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Behind Bars: The Straight-Up Tales of a Big-City Bartender Hardcover – August 4, 2003
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"A superb memoir of urban life...sharp-witted and complex....Behind Bars delivers a subtle and mature personal narrative."
- Minneapolis Star Tribune
"Wenzel's pulp-fiction prose can hold its own against Anthony Bourdain's Kitchen Confidential. . . . Compulsively readable." (Elle)
"A superb memoir of urban life . . . sharp-witted and complex. . . . Behind Bars delivers a subtle and mature personal narrative." (Minneapolis Star Tribune)
From the Inside Flap
"There are eight million stories in the naked city and bartender Ty Wenzel has heard every one of them. She shares some of the best here in a wild, funny and sometimes horrifying account of life behind the bar. This a wicked shot of truth-served straight up." --Debra Ginsberg, author of Waiting: The True Confessions of a Waitress
"Having been employed at Marion's during Ty's reign, I can only say I wish I would have paid more attention during my tenure, so I could publish a snappy tell-all. All I'm left with after years of waiting on tables are corns on my feet and a tin full of change." --Amy Sedaris, actress and former Marion's waitress
"In Behind Bars Ty Wenzel tells her story with humor, honesty, and courage, exposing details about her life that many of us would shudder to expose to the cold light of the printed page. Bravo!" --Dale DeGroff, "King Cocktail," former Rainbow Room bartender, and author of The Craft of the Cocktail
"Ty pours out some great tips for bar patrons and great stories about them. I recommend this book to anyone who's ever sat on either side of the bar." --Ray Foley, publisher of Bartender magazine
"New York is changing. I know that's old man to say, but it is. Ty's stories capture a time that will be completely gone soon! Capture it beautifully and honestly. Enjoy them . . . cherish them." --Dito Montiel, author of A Guide to Recognizing Your Saints
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Ty Wenzel's writing is funny, smarmy, and honest. Her years tending bar at Marion's Continental, a classic, kitschy New York City bar/restaurant/lounge that was quite popular with the drag queens and clubbers of the 1990s, obviously earned her a real insight into human behavior. Memorable passages include her size-ups of different types of drinkers (suits, "campers," and the types that sit and pick out of the garnish dispenser all night); her description of "Kahiki Lounge," a tiki-themed night Marion's would run in the summers (and the ensuing madness and hilarity); and permeating the book is her battle with her upbringing. She is a Muslim of Turkish descent, and to her parents, drinking alcohol is a sin. She managed to keep her ten-year bartending career secret from them. This and all its complications are an interesting part of the book, and keep it from being too light.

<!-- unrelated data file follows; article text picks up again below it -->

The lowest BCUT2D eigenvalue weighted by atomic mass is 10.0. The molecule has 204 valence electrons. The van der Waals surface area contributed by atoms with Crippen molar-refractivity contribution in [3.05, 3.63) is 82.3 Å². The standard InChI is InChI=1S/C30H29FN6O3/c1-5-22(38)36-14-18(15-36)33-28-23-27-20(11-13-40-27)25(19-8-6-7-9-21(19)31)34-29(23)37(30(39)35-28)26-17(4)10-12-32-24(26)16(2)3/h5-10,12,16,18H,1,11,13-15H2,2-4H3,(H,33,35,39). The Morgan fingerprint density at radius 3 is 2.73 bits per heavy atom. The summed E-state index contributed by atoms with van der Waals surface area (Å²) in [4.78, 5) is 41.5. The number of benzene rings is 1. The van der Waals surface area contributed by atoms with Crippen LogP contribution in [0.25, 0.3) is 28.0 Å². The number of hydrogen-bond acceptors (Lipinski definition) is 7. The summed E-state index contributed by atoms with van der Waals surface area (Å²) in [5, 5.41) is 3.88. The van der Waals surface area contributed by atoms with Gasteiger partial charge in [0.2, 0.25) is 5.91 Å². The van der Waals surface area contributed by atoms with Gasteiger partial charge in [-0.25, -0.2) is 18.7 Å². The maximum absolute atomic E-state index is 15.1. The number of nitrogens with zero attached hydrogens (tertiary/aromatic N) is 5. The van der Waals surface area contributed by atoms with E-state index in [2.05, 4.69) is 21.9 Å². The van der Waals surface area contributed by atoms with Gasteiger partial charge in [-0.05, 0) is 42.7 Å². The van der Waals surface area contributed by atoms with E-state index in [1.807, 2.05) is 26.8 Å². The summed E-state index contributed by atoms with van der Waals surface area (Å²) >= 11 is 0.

Wenzel occasionally gets a bit heavy-handed when ranting about the politics of choice (e.g. smoking), but all in all, this is a fun, enjoyable book that wraps up beautifully in the end. Recommended and fun.
Wenzel organizes her tales into a series of chapters that focus on the dating scene for bartenders, what tipping is like (and how it affects bartenders), the Cosmopolitan craze, her "regulars," the insufferable bar theme nights, restaurant hygeine, and practical tips for entering the bartending trade (Wenzel reports that bartending school diplomas are worthless).
Wenzel has a big chip on her shoulder about men who order frou-frou drinks. She also claims that the popularity of the Cosmopolitan and the "pink drinks" is the downfall of a liquor-appreciating society. And don't even get her started on those messy blended ice drinks!!
The prose is scattered with Wenzel's instructive pet peeves, which include: customers who beg after last call, customers who grab her for attention, foreigners who pretend they don't know American tipping customs, people who just graze on the garnishes, and more. Wenzel is also an outspoken critic of anti-smoking regulations, claiming that people come to bars to drink, smoke, let loose, and have fun, and bartenders know what kind of lifestyle they are signing up for when they accept the job.
Wenzel's narrative is free-flowing and loosely structured, and overall, the style works. As a reader, I was left wondering about the resolution of Wenzel's panic attacks and how exactly she met her husband, but even with these mysteries obscured, Wenzel's memoir makes for great reading. I wish this book had reached a wider audience, and I'm going to do everything I can to recommend it.
Her poignant and sometimes harrowing narrative was very intimate for me, and I wished I'd visited her on my last trip to New York (back when she was still tending bar on the Bowery). We could have commiserated together and laughed at it all. I await her next work eagerly, which I read about on her site.
Overall, not pretentious like some other "insider" books I've read, fun and very revealing.